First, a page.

Somehow–via returning crusaders?–the Abgar story became quite popular in the West in the 12th c. Von Dobschütz (138**) included a tractate which he called the “Oldest Latin Abgar Text.”25 Von Dobschütz thought it derived from a lost Syriac original of the 8th c. In addition, two other western writers of the Abgar story provide an important clue in the emergent and widening awareness both that the Edessa cloth was larger than originally thought and that it contained a full-body image of Jesus. They are the Ecclesiastical History of the English monk Ordericus Vitalis, ca. 1141; and the otia imperialia of Gervase of Tilbury, ca. 1211.

In Edessa, it seems, the image was always described as a face only. What is remarkable about these Latin Abgar accounts is the fact that in all of them, what Abgar received was not just a facial image, but one which enabled the viewer to discern the form and stature of Jesus’ entire body.2 6 If they truly derive from a lost Syriac original from Edessa’s archives, as they claim, each one drawing its claim from its own immediate source, they open the possibility (only hinted at in the sources) that already in Edessa someone had known that the Mandylion was an icon of Christ’s entire body.

The clue leading to the conclusion that the lost Syriac original used by the western sources was written before the Mandylion left Edessa in 944 is the line in all three Latin texts that “this linen from antiquity still remains uncorrupted in Syrian Mesopotamia in Edessa”. (Qui linteus adhuc vetustate temporis permanens incorruptus in Mesopotamia Syrie apud Edissam civitatem.) Again, the descriptions of the image, no longer as face-only but now as entire body, relate chronologically to (a) the emergent threnos and epitaphios scenes in the East, which themselves suggest b) an awareness of an imaged shroud of Jesus, and (c) could be witnessed by Western Crusaders in Byzantine churches. Yet only in our Document VI was the much larger and imaged Mandylion recognized as a burial sindon. The Abgar/Mandylion mind-set retained its hold on the authors of the Latin versions, even while they (and possibly their original Syriac source-text) had altered the legend in a significant manner.

Gervase of Tilbury had certainly heard of a cloth bearing the full image of Jesus. Besides giving the old Abgar/Edessa version, he even gives a second account of a bloodied full-body image on a cloth, this time in a context related to the burial of Christ; it has no parallel in Byzantium, to my knowledge; but it is acheiropoietos. He writes:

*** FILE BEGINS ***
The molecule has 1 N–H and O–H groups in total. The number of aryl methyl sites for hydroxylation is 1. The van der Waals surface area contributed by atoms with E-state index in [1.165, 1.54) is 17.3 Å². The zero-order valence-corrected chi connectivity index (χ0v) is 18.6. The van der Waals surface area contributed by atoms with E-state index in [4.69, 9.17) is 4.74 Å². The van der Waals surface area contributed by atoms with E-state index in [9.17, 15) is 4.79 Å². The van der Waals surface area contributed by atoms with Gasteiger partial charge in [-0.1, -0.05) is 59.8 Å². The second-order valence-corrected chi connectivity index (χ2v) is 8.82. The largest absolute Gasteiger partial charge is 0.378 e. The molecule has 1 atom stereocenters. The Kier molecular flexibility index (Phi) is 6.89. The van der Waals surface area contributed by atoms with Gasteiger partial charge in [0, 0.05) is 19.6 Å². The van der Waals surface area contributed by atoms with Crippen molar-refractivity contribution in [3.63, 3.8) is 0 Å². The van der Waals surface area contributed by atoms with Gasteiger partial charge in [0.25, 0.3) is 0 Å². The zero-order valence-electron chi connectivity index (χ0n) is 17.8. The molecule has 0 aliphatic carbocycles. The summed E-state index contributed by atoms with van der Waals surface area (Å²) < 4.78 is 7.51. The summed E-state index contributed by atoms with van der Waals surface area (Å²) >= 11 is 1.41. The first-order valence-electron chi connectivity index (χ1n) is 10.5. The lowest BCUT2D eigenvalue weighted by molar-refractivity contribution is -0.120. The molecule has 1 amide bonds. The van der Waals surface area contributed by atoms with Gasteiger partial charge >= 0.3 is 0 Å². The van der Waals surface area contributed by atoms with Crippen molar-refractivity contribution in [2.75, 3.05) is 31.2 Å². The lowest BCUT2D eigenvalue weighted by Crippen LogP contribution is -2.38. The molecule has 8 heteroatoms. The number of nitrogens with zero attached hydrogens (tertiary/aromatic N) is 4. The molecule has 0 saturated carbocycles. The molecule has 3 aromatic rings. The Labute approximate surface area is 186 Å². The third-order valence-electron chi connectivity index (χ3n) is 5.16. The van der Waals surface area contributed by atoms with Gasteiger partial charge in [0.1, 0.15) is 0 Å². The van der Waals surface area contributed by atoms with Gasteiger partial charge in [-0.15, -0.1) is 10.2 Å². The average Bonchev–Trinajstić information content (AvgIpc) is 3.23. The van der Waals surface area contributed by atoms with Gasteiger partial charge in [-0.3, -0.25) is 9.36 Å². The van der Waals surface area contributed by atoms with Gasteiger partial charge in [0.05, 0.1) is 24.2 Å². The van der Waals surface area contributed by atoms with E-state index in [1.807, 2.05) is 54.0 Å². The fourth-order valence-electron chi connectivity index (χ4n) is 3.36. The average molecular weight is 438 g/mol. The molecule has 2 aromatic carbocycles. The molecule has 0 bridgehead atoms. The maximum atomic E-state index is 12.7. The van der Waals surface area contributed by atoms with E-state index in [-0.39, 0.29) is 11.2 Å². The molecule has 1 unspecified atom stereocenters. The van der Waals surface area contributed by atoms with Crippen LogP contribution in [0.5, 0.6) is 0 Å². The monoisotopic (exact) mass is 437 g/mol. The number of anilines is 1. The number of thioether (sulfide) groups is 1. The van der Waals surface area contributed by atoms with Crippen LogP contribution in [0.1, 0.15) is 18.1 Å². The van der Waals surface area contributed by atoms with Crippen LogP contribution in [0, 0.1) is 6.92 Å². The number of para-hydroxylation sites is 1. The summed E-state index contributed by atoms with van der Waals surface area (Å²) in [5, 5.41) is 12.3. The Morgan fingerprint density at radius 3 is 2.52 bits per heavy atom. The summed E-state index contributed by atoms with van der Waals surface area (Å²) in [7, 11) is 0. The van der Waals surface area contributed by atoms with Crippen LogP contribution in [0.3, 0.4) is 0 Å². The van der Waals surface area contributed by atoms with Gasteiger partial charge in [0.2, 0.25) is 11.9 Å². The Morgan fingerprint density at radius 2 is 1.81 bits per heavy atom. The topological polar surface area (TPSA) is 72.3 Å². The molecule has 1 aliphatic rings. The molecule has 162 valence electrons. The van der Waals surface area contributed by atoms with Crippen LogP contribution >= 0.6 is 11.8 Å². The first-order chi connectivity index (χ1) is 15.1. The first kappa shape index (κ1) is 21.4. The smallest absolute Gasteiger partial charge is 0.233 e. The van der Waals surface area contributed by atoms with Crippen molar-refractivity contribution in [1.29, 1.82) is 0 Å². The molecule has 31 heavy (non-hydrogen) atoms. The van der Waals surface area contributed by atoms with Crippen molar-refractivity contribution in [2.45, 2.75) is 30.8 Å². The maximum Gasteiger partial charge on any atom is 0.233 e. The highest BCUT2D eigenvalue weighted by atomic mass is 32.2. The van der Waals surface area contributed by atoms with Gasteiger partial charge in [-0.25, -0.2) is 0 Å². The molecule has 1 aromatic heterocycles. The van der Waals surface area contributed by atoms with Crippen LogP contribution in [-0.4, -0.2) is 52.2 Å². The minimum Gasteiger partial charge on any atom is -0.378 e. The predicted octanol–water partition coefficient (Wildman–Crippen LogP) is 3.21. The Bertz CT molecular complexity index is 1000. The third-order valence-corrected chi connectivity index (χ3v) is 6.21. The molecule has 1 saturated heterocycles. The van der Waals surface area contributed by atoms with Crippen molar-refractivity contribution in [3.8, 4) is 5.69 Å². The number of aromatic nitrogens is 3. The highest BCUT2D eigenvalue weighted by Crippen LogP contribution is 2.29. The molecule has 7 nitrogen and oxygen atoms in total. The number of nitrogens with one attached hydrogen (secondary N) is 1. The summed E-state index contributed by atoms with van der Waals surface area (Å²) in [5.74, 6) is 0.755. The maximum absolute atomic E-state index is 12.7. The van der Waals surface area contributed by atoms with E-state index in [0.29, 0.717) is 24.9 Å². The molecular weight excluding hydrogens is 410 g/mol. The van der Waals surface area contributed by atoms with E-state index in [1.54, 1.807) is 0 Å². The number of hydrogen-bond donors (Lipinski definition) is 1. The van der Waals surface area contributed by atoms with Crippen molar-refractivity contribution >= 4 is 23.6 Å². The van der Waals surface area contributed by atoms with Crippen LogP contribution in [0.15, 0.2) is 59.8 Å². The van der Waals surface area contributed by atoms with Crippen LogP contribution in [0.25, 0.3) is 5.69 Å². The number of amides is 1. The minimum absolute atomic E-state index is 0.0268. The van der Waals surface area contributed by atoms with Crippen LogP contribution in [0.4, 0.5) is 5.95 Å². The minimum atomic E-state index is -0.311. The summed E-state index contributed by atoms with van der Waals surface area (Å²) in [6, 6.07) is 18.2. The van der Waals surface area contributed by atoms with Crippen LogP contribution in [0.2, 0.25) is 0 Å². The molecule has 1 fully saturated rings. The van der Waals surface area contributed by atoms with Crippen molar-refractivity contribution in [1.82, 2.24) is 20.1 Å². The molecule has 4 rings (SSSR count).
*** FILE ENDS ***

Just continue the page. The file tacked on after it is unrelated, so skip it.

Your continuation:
There is another figure of the Lord expressed on cloth which has its origin in Gestis de Vultu Lucano (the events surrounding the Volto Santo of Lucca). When the Lord our Redeemer, hung from the cross stripped of his clothing, Joseph of Arimathea approached Mary, the mother of the Lord, and the other women who had followed the Lord in His Passion, and said: Do you love Him so little that you allow him to hang there naked and not do anything about it? Moved by this castigation, the mother and the others with her bought a spotless linteum so ample and large that it covered the whole body, and when He was taken down the image of the whole body hanging from the cross appeared expressed on the linen.2 7

Note that it is certain from his writings that Gervase never saw the actual cloth.

Deriving, as they claim, from a pre-944 Edessan text, all three Latin texts include information about the rituals associated with the image when it was in Edessa. And this lends credence to their claim of a Syriac model. Most notably, they state that the cloth with full-body image was kept in a gold chest (scrinium) and that:

[when displayed] on Easter it used to change its appearance according to different ages, that is, it showed itself in infancy at the first hour of the day, childhood at the third hour, adolescence at the sixth hour, and the fullness of age at the ninth hour, when the Son of God came to His Passion for the weight of our sins and endured the awful sacrifice of the cross.2 8